Letters: Olympic plans have ring of disrespect for our history

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I fully support the Evening News campaign against the Olympic symbol being erected on the Castle walls.

Edinburgh Castle is a historic building and I would be against any sign being erected on the Castle regardless of who wishes to place it.

I am sure if things were the other way round and I stuck a sign on a historic or listed building then no doubt the authorities would want to charge me with contravening planning or conservation laws.

I am not anti-English and I am not anti-Olympic sign, however, if it must be displayed in Edinburgh then why not place it outside a venue with a sporting connection? Perhaps Easter Road, Tynecastle, Meadowbank or the Commonwealth Pool would be more appropriate?

Another option might be something visible from the air which can be seen by planes approaching and leaving Edinburgh Airport.

As the Evening News had an article “Sky’s the limit as giant airport ad plans take off” (November 17) an Olympic ad might be a good trial for this idea.

Alastair Macintyre, Webster Place, Rosyth

We’ve ad enough of commercialism

We must definitely oppose the erection of the Olympic rings on the ramparts of Edinburgh Castle.

This is a historic monument and sacred to us folks of Edinburgh and the whole of Scotland. This is not and never should be used as an advertising area, because if this goes ahead there is no reason to say no to other requests.

The Olympic ideal is good but unfortunately tarnished with commercial interests. Saying no makes a very firm statement and representatives must be backed up totally be our elected members. Ignore our feelings at your peril.

Ian Hume, West Barns, Dunbar

Driven away by parking charges

Is it any wonder that retailers in Edinburgh’s city centre are losing business to other shopping areas when a short trip to John Lewis – 37 minutes to be precise – cost me a whopping £4.90 in parking charges?

I queried the charge and the parking attendant advised that I was welcome to stay for the remaining 83 minutes to make full use of the minimum two-hour charge – how generous!

It’s my opinion that the city centre shopping demise doesn’t actually lie with the tram works as so many critics would have us believe. The blame lies with NCP, which is literally driving business away from the town centre with its extortionate parking charges.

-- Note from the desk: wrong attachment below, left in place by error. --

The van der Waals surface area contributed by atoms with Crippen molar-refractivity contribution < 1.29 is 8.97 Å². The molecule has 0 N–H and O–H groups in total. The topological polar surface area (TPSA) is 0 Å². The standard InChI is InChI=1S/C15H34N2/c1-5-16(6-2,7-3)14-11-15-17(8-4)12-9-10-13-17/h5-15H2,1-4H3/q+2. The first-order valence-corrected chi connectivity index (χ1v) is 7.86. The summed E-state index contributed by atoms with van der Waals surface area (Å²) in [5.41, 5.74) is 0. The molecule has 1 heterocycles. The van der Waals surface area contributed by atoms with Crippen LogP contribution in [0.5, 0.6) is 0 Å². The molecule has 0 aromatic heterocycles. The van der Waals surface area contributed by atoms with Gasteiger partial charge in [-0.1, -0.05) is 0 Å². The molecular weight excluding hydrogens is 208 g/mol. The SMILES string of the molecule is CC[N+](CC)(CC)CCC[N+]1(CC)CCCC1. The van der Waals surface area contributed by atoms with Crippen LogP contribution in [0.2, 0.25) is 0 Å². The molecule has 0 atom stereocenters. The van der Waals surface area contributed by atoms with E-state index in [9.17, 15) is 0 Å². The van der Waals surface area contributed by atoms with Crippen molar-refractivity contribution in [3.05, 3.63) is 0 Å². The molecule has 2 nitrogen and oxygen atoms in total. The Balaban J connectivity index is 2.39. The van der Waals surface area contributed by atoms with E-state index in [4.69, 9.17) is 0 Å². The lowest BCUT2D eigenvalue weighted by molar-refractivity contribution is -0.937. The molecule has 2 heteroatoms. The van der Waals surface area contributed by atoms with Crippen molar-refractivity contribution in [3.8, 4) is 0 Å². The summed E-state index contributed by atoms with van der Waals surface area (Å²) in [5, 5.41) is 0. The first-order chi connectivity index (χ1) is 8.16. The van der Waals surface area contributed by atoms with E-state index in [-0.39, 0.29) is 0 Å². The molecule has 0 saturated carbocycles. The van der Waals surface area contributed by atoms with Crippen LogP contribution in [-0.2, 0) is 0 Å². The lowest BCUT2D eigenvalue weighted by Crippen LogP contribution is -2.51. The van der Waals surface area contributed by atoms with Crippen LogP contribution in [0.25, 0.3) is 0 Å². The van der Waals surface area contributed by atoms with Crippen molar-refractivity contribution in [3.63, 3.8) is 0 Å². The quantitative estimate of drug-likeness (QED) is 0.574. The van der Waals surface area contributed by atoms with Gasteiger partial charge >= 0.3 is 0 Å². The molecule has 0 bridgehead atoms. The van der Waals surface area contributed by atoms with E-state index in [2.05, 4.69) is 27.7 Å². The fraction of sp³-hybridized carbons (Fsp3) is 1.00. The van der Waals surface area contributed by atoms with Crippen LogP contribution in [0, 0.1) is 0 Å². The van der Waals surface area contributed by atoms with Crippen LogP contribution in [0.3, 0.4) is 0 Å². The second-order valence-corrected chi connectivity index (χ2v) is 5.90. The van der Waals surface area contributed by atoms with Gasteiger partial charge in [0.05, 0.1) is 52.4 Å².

There are not many shops in the city centre which don’t also have branches at other shopping outlets in and around Edinburgh, with free or reasonably priced parking. Sadly therefore, it’s the shops who don’t have other local branches who are losing out on potential customers.

Muriel Stewart, West Lothian

Helping to fuel a fairer deal

I WRITE in relation to a Saga campaign urging well-off people aged 60 and over to hand back their Winter Fuel Payment of between £200 and £300.

I think this campaign must be applauded. The Winter Fuel Payment is a universal credit, everyone over the age of 60 is entitled to it whether or not they are still in work, millionaires or indeed people who live abroad during the winter months.

The payment was slashed this year by between £50 and £100 – this will undoubtedly hit the most vulnerable elderly hard. If those who did not need the support did not receive it, then there would potentially be millions of pounds available to be redistributed to help those most in need.

There is a concern that should the payment be means-tested then it would discourage those who need it from accessing the funding. That’s why I think this innovative campaign works.

If people could be given the option to “opt out” or hand back, the Government could save its strained public purse a vast sum. Saga has said 100,000 payments are paid to households with an income above £100,000.

With an ever-increasing elderly population and strain on the public purse, now is not the time for talking shops. It is the time for solutions.

Lianne Lodge, associate, Pagan Osborne, and member of Solicitors for the Elderly, Queen Street, Edinburgh